During the summer months, Yellowstone National Park is buzzing with people. Anyone who has visited the park in the midst of peak tourist season knows the meaning of a “bison jam” and has experienced the informal roadside gatherings to check out a passing bear or wolf. However, once snow blankets the unique volcanic landscape of Yellowstone, America’s first National Park becomes an entirely different wonderland accessible primarily by snowmobile.
However, winter use in Yellowstone National Park is undergoing review as part of a two year process to establish a viable long-term plan for winter use. While the park is intended for the enjoyment of visitors, park officials are working to make a plan that allows reasonable, fair access to winter recreationalists while simultaneously protecting the unique natural resources of the park.
If anyone believes in our right, as Americans, to access our National Parks, it’s me. However, as an outdoorswoman, I also understand the need to manage resources responsibly so that Yellowstone, and other reserves impacted by harsh winter weather, hold the same allure for future generations. Top concerns of conservationalists surrounding excessive snowmobile use include air quality impacts, Finding a balance that meets both of these requirements is putting the National Park Service to the test as it operates Yellowstone under an interim winter use plan for yet another year. Snowmobile emissions, noise pollution and the effects of winter crowds, as the number of cold season Yellowstone visitors has burgeoned to over 100,000 people.
Currently, after roadways become inaccessible to motor vehicles due to the harsh effects of a Wyoming winter, Yellowstone becomes accessible only by snowmobile or snow coach. The interim plan allows for 318 snowmobiles and 78 snow coaches to operate in the park each day. A snow coach is a van or double cab pick-up that has been mounted on snow tracks. It’s basically a comfortable snow cat designed to allow tourists access to the park’s interior without having to endure the cold nose that comes along with a snowmobile ride. Each of these modes of winter transportation are used to take winter park visitors to popular attractions, like Old Faithful, that are otherwise closed off to the outside world after peak snowfalls.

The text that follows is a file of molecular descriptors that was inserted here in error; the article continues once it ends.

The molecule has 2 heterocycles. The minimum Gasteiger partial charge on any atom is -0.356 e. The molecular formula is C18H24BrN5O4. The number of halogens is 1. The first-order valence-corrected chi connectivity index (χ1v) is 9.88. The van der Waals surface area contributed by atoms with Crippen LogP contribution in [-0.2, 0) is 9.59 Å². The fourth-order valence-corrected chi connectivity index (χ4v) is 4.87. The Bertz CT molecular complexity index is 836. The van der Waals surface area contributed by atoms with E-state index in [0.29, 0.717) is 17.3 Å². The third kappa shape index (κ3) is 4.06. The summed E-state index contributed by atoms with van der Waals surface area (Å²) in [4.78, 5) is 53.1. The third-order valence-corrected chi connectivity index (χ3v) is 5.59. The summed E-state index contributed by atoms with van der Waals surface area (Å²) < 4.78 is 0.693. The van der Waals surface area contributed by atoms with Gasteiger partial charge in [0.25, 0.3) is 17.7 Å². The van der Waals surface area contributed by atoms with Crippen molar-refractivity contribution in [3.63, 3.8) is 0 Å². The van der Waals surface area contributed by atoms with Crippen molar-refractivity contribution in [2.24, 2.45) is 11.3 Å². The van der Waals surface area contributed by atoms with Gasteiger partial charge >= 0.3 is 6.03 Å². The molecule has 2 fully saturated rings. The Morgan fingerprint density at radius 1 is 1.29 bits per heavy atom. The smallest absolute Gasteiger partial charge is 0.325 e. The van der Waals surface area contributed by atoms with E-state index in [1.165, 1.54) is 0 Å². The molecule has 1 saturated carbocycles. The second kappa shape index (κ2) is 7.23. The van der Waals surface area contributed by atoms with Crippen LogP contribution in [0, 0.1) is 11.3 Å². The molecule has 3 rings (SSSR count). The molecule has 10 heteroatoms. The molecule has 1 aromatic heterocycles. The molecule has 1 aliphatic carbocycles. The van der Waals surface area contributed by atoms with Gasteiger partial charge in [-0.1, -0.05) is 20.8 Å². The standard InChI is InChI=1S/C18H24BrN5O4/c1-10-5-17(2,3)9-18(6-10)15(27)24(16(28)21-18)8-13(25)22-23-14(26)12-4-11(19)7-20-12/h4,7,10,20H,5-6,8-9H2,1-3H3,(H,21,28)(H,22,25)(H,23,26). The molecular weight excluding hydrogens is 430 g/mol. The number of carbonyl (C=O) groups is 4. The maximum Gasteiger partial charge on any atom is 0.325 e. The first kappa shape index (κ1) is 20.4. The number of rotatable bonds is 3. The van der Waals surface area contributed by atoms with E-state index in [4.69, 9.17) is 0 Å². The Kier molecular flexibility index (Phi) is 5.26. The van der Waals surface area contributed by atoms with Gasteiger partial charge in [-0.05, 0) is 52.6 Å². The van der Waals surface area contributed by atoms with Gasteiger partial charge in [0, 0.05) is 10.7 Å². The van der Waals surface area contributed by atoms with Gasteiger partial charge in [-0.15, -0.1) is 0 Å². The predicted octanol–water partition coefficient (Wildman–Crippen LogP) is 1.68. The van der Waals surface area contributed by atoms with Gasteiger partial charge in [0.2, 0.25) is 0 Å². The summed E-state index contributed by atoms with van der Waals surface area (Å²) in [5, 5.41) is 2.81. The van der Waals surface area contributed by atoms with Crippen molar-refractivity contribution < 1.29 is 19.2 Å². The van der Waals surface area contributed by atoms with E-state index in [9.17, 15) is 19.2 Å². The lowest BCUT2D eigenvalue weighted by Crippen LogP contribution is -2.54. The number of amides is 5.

However, the debate about snowmobile accessibility in the park dates back over a decade. In 1997 a suit was filed by the Fund For Animals to stop all snow grooming of paved roads within Yellowstone. Since snowmobiles were only allowed on groomed roads, this action essentially led to a ban on snowmobiling within the park in 2000 after a full environmental study. The next major action took place when snowmobile manufacturers and enthusiasts filed another suit and pushed for a revised environmental impact statement. This action eventually led to an overturn of the ban in 2003, with limited amounts of snowmobiles and snow coaches allowed into the park with a licensed commercial guide.
As outdoor enthusiasts, it’s important to find balance in our sports. The debate over Yellowstone winter use examines the wellbeing of the environment and the park’s native animal populations on one end, and the harsh economic and recreational impact of highly restricted snowmobile use on surrounding towns at the other. Regardless of what happens, this process demonstrates the importance of being an advocate for outdoor motorsports. As part of our great (though sometimes slow-moving) nation’s processes, the public is allowed to comment on Yellowstone’s winter use plan. Use this opportunity to come to the table with those that share your viewpoint, and offer others, to ensure a healthy balance for the winter fun, and health, of one of America’s most beloved treasures.